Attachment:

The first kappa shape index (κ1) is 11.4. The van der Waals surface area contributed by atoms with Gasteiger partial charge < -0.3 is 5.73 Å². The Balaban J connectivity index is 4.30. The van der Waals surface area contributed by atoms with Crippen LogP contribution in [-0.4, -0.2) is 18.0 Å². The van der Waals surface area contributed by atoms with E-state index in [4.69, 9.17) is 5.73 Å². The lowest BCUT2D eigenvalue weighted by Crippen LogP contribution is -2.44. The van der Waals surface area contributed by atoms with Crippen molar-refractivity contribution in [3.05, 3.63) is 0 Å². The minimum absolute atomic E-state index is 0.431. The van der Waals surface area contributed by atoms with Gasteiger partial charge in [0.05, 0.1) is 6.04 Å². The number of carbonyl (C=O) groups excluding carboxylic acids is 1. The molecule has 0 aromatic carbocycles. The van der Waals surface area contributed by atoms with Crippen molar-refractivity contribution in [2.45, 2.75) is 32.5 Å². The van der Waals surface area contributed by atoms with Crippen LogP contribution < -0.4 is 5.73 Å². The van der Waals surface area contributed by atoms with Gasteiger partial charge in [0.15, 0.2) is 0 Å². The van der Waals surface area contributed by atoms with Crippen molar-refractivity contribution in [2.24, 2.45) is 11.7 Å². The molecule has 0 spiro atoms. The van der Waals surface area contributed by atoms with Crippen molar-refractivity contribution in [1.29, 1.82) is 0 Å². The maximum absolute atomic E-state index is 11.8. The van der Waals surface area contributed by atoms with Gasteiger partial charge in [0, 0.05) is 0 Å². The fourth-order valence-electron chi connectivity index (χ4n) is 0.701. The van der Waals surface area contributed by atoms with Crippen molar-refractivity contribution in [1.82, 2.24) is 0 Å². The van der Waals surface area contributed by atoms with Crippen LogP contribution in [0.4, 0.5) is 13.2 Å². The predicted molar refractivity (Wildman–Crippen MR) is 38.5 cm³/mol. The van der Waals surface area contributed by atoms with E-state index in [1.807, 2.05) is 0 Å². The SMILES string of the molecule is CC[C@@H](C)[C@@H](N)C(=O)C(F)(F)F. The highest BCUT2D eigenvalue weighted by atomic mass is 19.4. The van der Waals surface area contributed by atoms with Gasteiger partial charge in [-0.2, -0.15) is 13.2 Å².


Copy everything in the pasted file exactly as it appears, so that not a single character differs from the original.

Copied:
The first kappa shape index (κ1) is 11.4. The van der Waals surface area contributed by atoms with Gasteiger partial charge < -0.3 is 5.73 Å². The Balaban J connectivity index is 4.30. The van der Waals surface area contributed by atoms with Crippen LogP contribution in [-0.4, -0.2) is 18.0 Å². The van der Waals surface area contributed by atoms with E-state index in [4.69, 9.17) is 5.73 Å². The lowest BCUT2D eigenvalue weighted by Crippen LogP contribution is -2.44. The van der Waals surface area contributed by atoms with Crippen molar-refractivity contribution in [3.05, 3.63) is 0 Å². The minimum absolute atomic E-state index is 0.431. The van der Waals surface area contributed by atoms with Gasteiger partial charge in [0.05, 0.1) is 6.04 Å². The number of carbonyl (C=O) groups excluding carboxylic acids is 1. The molecule has 0 aromatic carbocycles. The van der Waals surface area contributed by atoms with Crippen molar-refractivity contribution in [2.45, 2.75) is 32.5 Å². The van der Waals surface area contributed by atoms with Crippen LogP contribution < -0.4 is 5.73 Å². The van der Waals surface area contributed by atoms with Gasteiger partial charge in [0.15, 0.2) is 0 Å². The van der Waals surface area contributed by atoms with Crippen molar-refractivity contribution in [2.24, 2.45) is 11.7 Å². The molecule has 0 spiro atoms. The van der Waals surface area contributed by atoms with Crippen molar-refractivity contribution in [1.29, 1.82) is 0 Å². The maximum absolute atomic E-state index is 11.8. The van der Waals surface area contributed by atoms with Gasteiger partial charge in [0, 0.05) is 0 Å². The fourth-order valence-electron chi connectivity index (χ4n) is 0.701. The van der Waals surface area contributed by atoms with Crippen molar-refractivity contribution in [1.82, 2.24) is 0 Å². The van der Waals surface area contributed by atoms with Crippen LogP contribution in [0.4, 0.5) is 13.2 Å². The predicted molar refractivity (Wildman–Crippen MR) is 38.5 cm³/mol. The van der Waals surface area contributed by atoms with E-state index in [1.807, 2.05) is 0 Å². The SMILES string of the molecule is CC[C@@H](C)[C@@H](N)C(=O)C(F)(F)F. The highest BCUT2D eigenvalue weighted by atomic mass is 19.4. The van der Waals surface area contributed by atoms with Gasteiger partial charge in [-0.2, -0.15) is 13.2 Å².